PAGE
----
Shane Hanlon: 03:51 Oh, I mean, maybe, but think bigger.
Vicky Thompson: 03:54 Oh, a car. I was in a class where I was going to have to be in charge of turning a car engine to a plant-based biodiesel thing, and I was so stressed out, I dropped the class. Did he build a car?
Shane Hanlon: 04:11 I feel like this says something about you that we don’t need to dig into. No, not a car. Think bigger.
Vicky Thompson: 04:20 No, I don’t have anything else.
Shane Hanlon: 04:22 Well, okay, I guess you don’t have to, so we’ll just get into the interview to figure out what’s going on. Our interviewer was Jason Rodriguez.
Nithin Sivadas: 04:29 I am Nithin Sivadas. I’m a research scientist affiliated with the Catholic University of America, and I work at NASA Goddard Space Flight Center. I broadly work in space weather. I’m in the Space Weather Lab. One way to explain what space weather is is basically outside our atmosphere, just outside at the edge of space, there is still gas. We don’t call it gas. They’re really, really high temperature gas, so it’s plasma. And that plasma and the electric and magnetic fields that the plasma exists in can affect spacecrafts, can affect human missions out into space.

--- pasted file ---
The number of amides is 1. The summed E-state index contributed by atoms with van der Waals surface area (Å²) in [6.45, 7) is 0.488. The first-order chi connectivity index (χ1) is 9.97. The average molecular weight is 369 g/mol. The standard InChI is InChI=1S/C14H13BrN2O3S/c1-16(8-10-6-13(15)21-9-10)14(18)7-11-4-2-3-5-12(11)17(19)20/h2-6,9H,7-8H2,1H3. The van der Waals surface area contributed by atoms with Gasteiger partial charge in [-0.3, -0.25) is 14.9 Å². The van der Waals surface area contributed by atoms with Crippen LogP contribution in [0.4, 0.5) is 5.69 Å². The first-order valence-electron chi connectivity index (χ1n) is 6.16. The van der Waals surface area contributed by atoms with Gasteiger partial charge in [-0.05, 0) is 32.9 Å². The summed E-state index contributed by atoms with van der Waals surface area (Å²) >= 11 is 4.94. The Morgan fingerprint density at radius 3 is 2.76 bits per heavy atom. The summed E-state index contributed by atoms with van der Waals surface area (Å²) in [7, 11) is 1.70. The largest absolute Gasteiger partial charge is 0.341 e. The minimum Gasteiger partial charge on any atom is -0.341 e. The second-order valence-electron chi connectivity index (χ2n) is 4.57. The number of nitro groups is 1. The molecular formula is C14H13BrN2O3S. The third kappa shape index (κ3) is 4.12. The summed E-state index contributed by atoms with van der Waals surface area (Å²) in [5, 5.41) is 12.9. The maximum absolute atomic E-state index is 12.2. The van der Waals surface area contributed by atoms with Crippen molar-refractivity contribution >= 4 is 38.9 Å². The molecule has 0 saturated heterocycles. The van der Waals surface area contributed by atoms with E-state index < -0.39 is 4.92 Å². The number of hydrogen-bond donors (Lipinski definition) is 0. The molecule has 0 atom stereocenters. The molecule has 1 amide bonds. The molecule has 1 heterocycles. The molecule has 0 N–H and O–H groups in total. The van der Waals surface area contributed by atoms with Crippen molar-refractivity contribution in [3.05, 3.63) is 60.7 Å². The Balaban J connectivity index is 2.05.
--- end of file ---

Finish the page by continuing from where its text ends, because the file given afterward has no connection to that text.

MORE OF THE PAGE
05:33 We want to be able to know and predict and understand the weather of space around us. That is the broad project that I’m involved in right now. I grew up in India in a state called Kerala in the southwest coast. My parents were both engineers. When I was very young, my mom had this book called Cosmos by Carl Sagan. I was maybe 10 years old. I picked it up and I started reading. It really, really blew my mind. It just opened my mind. I was so fascinated by the universe.
06:20 Many kids are fascinated by the space, sky and the night sky, so I was also.But when you dig into the history of science and also just the depth of the universe, it captures your imagination. That is probably what always pushed me into the direction of science. My undergraduate was in engineering, and that was double validation from me that I liked science more and I like thinking more than necessarily building something specific.